Makes sense. But sure looked like it worked pretty good for him although I didn't see him cook a pie without doing it so not sure it was just the oven itself but he specifically stated the fire going over the dome and on top of the pizza from the sawdust made a difference. He was also pretty fanatical about the type of wood he used and how each pie changed the taste and texture of the finished product. He tested various woods over the course of a year and a half making pies everyday in the restaurant. I have never been able to taste the difference using different woods but he said it was more how the wood burned that changes the way the pie cooks and tastes.  I will be getting my hands on some sawdust and different hardwoods and try it for myself as that is the only real true test anyway. By the way he is very nice and spent around a half an hour talking pizza with me and sharing secrets in the middle of service which I was super grateful for.  Here was one of his marg pizzas.
« Last Edit: September 02, 2016, 10:10:01 PM by z-man »

Offline Bill/SFNM

  • Lifetime Member
  • Global Moderator
  • *
  • Posts: 6322
  • Location: Santa Fe, NM
Re: Anybody ever used compressed hardwood sawdust in the wood-fired oven?
« Reply #6 on: September 02, 2016, 10:36:46 PM »
Two separate issues: 1) heat from combustion of sawdust and 2) flavors from byproducts of combustion. I am certain that #1 is not significant. But whether AM is able to capture some of the aromatics before they are destroyed in the heat is possible.   

Offline TXCraig1

  • Supporting Member
  • *
  • Posts: 27600
  • Location: Houston, TX
  • Pizza is not bread.
    • Craig's Neapolitan Garage
Re: Anybody ever used compressed hardwood sawdust in the wood-fired oven?
« Reply #7 on: September 03, 2016, 10:58:00 AM »
UPN (back when he was in NYC) was one of the first great "Neapolitan" pizzas I tasted. It inspired me to spend a considerable amount of time working on a faithful reverse engineering of his dough http://www.pizzamaking.com/forum/index.php?topic=10237.0 My vision of Neapolitan pizza has changed a great deal since then, notwithstanding it will always be pizza I remember fondly which is probably why I have no desire to go to UPN/SF.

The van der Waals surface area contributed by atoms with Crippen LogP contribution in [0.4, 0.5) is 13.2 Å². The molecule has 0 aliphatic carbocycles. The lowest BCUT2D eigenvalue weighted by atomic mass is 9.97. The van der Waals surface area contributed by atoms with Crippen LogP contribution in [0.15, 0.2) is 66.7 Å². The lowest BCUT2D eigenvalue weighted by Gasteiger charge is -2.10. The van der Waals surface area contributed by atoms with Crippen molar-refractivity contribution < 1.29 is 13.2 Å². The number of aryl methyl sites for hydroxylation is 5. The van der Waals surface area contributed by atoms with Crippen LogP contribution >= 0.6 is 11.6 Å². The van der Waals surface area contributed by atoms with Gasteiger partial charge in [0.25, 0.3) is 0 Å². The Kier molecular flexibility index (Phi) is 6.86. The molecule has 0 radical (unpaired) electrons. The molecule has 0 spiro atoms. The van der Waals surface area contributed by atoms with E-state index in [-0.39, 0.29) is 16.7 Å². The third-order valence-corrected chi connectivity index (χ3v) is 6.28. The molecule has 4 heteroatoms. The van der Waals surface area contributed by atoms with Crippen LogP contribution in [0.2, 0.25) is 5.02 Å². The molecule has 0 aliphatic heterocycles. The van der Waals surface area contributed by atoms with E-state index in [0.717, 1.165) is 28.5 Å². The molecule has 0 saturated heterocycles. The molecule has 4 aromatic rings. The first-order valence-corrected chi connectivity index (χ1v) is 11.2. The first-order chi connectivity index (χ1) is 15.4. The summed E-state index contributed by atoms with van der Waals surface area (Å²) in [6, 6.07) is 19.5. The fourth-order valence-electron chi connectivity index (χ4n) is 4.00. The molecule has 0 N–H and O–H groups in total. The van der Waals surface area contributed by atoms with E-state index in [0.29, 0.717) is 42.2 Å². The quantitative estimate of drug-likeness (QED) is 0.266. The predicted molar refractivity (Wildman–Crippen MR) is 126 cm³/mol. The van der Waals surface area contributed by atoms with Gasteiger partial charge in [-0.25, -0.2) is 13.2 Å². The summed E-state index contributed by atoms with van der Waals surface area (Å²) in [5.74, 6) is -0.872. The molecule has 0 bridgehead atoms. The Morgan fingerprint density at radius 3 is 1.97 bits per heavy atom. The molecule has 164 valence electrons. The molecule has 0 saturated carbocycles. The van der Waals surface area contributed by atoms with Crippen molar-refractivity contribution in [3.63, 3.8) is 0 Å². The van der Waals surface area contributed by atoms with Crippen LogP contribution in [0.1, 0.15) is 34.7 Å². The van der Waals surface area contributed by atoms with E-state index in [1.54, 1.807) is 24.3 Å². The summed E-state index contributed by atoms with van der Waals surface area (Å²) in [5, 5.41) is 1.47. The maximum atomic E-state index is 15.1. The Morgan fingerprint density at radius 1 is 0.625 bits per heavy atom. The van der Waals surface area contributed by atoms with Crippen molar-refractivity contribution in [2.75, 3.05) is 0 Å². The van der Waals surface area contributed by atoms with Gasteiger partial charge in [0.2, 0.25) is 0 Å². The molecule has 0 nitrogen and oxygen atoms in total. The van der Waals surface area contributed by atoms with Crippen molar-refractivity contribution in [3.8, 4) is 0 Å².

Like Bill, I tend to doubt the sawdust does much for the heat and may be largely for show though I think there may be another reason I'll discuss below. In addition to the reasons Bill mentions for the added heat to be relatively trivial, the burning sawdust puts off considerable amounts of black carbon soot and smoke that hang in the air above the pizza - you can literally see a layer above the pizza - and this absorbs a lot of IR from the dome preventing it from reaching the pizza.

I don't think he always uses sawdust. He didn't do it when I was at his place in NYC. Seems like I've seen more than one video where he doesn't add sawdust. I'm wondering if he does it when the oven is underheated trying to add some additional heat? The pizza in your picture above looks like the oven might not have been very hot. You can see there was very little top heat on that pie. Almost all the black on the top of the cornicione is burned sugars from the sauce and not charring of the dough.

On multiple occasions, I have tested different woods (oak, pecan, and mesquite) using dough from the same batch, in two WFOs running side-by-side - burning only one wood for the entire firing. I'd argue that this is "the only real true test." Granted the two WFOs are quite different, so it's not exactly scientific. Notwithstanding, I'm very skeptical that the choice of hardwood makes a perceptible difference.  There are plenty of factors that are literally many orders of magnitude more important - oven temperature and heat saturation, and dough ripeness and temperature being just a few.
« Last Edit: September 03, 2016, 10:59:34 AM by TXCraig1 »
"We make great pizza, with sourdough when we can, baker's yeast when we must, but always great pizza."  
Craig's Neapolitan Garage

A D V E R T I S E M E N T


 

wordpress